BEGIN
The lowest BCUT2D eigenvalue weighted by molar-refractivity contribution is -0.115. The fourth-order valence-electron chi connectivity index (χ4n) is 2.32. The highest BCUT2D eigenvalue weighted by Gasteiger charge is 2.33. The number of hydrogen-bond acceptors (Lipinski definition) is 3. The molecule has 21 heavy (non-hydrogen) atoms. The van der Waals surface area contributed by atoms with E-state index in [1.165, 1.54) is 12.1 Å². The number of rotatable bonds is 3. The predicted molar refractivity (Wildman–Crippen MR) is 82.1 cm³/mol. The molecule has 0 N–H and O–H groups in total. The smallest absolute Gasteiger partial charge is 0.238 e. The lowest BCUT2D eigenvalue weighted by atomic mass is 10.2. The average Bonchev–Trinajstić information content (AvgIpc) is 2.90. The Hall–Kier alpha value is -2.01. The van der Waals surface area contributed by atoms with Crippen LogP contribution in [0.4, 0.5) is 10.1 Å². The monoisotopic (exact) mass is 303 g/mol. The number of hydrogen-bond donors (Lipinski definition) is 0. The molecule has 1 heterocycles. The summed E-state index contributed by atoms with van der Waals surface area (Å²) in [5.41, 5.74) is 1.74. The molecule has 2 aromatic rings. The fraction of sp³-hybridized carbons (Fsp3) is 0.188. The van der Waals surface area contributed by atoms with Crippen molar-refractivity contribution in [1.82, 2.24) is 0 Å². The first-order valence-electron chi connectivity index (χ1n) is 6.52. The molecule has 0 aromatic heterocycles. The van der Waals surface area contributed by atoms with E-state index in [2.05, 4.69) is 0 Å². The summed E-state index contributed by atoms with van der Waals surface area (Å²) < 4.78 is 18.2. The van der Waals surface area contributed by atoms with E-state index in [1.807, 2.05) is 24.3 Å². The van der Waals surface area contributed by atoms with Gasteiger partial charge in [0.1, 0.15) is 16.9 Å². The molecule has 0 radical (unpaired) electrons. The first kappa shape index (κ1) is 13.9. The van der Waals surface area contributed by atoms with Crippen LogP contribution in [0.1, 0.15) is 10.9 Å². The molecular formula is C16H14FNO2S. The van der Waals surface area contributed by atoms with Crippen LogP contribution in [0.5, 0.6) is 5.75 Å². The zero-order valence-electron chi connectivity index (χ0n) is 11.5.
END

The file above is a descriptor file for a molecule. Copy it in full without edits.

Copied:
The lowest BCUT2D eigenvalue weighted by molar-refractivity contribution is -0.115. The fourth-order valence-electron chi connectivity index (χ4n) is 2.32. The highest BCUT2D eigenvalue weighted by Gasteiger charge is 2.33. The number of hydrogen-bond acceptors (Lipinski definition) is 3. The molecule has 21 heavy (non-hydrogen) atoms. The van der Waals surface area contributed by atoms with E-state index in [1.165, 1.54) is 12.1 Å². The number of rotatable bonds is 3. The predicted molar refractivity (Wildman–Crippen MR) is 82.1 cm³/mol. The molecule has 0 N–H and O–H groups in total. The smallest absolute Gasteiger partial charge is 0.238 e. The lowest BCUT2D eigenvalue weighted by atomic mass is 10.2. The average Bonchev–Trinajstić information content (AvgIpc) is 2.90. The Hall–Kier alpha value is -2.01. The van der Waals surface area contributed by atoms with Crippen LogP contribution in [0.4, 0.5) is 10.1 Å². The monoisotopic (exact) mass is 303 g/mol. The number of hydrogen-bond donors (Lipinski definition) is 0. The molecule has 1 heterocycles. The summed E-state index contributed by atoms with van der Waals surface area (Å²) in [5.41, 5.74) is 1.74. The molecule has 2 aromatic rings. The fraction of sp³-hybridized carbons (Fsp3) is 0.188. The van der Waals surface area contributed by atoms with Crippen molar-refractivity contribution in [1.82, 2.24) is 0 Å². The first-order valence-electron chi connectivity index (χ1n) is 6.52. The molecule has 0 aromatic heterocycles. The van der Waals surface area contributed by atoms with E-state index in [2.05, 4.69) is 0 Å². The summed E-state index contributed by atoms with van der Waals surface area (Å²) < 4.78 is 18.2. The van der Waals surface area contributed by atoms with E-state index in [1.807, 2.05) is 24.3 Å². The van der Waals surface area contributed by atoms with Gasteiger partial charge in [0.1, 0.15) is 16.9 Å². The molecule has 0 radical (unpaired) electrons. The first kappa shape index (κ1) is 13.9. The van der Waals surface area contributed by atoms with Crippen LogP contribution in [0.1, 0.15) is 10.9 Å². The molecular formula is C16H14FNO2S. The van der Waals surface area contributed by atoms with Crippen LogP contribution in [0.5, 0.6) is 5.75 Å². The zero-order valence-electron chi connectivity index (χ0n) is 11.5.